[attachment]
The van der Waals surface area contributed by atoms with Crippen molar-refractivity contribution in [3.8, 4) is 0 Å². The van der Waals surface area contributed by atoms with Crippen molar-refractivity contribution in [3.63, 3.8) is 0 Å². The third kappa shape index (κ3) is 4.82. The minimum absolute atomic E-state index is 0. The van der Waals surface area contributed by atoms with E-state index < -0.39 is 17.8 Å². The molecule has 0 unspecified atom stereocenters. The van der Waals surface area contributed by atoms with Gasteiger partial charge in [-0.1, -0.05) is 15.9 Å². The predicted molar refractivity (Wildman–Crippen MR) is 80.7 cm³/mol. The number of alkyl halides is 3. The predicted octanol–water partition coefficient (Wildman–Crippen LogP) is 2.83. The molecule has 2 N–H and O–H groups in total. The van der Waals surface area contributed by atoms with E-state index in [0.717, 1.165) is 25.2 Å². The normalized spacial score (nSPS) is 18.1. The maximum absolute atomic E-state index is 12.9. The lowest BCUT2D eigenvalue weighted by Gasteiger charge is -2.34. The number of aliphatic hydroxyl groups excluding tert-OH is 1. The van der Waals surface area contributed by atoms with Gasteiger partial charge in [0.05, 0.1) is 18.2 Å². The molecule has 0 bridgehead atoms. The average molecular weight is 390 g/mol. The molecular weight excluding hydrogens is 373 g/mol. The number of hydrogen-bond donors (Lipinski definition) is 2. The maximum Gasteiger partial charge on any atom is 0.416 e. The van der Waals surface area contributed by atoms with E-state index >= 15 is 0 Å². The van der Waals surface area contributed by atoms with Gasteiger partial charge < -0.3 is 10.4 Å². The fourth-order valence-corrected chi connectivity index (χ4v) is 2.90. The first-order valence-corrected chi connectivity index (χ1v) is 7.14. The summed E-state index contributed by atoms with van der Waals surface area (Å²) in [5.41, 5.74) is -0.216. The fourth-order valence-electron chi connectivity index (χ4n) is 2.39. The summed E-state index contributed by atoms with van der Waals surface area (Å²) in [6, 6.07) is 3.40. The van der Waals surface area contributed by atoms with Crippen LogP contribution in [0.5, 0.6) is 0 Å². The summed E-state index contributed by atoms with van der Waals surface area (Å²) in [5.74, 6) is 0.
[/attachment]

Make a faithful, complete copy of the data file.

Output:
The van der Waals surface area contributed by atoms with Crippen molar-refractivity contribution in [3.8, 4) is 0 Å². The van der Waals surface area contributed by atoms with Crippen molar-refractivity contribution in [3.63, 3.8) is 0 Å². The third kappa shape index (κ3) is 4.82. The minimum absolute atomic E-state index is 0. The van der Waals surface area contributed by atoms with E-state index < -0.39 is 17.8 Å². The molecule has 0 unspecified atom stereocenters. The van der Waals surface area contributed by atoms with Gasteiger partial charge in [-0.1, -0.05) is 15.9 Å². The predicted molar refractivity (Wildman–Crippen MR) is 80.7 cm³/mol. The number of alkyl halides is 3. The predicted octanol–water partition coefficient (Wildman–Crippen LogP) is 2.83. The molecule has 2 N–H and O–H groups in total. The van der Waals surface area contributed by atoms with E-state index in [0.717, 1.165) is 25.2 Å². The normalized spacial score (nSPS) is 18.1. The maximum absolute atomic E-state index is 12.9. The lowest BCUT2D eigenvalue weighted by Gasteiger charge is -2.34. The number of aliphatic hydroxyl groups excluding tert-OH is 1. The van der Waals surface area contributed by atoms with Gasteiger partial charge in [0.05, 0.1) is 18.2 Å². The molecule has 0 bridgehead atoms. The average molecular weight is 390 g/mol. The molecular weight excluding hydrogens is 373 g/mol. The number of hydrogen-bond donors (Lipinski definition) is 2. The maximum Gasteiger partial charge on any atom is 0.416 e. The van der Waals surface area contributed by atoms with E-state index >= 15 is 0 Å². The van der Waals surface area contributed by atoms with Gasteiger partial charge < -0.3 is 10.4 Å². The fourth-order valence-corrected chi connectivity index (χ4v) is 2.90. The first-order valence-corrected chi connectivity index (χ1v) is 7.14. The summed E-state index contributed by atoms with van der Waals surface area (Å²) in [5.41, 5.74) is -0.216. The fourth-order valence-electron chi connectivity index (χ4n) is 2.39. The summed E-state index contributed by atoms with van der Waals surface area (Å²) in [6, 6.07) is 3.40. The van der Waals surface area contributed by atoms with Crippen LogP contribution in [0.5, 0.6) is 0 Å². The summed E-state index contributed by atoms with van der Waals surface area (Å²) in [5.74, 6) is 0.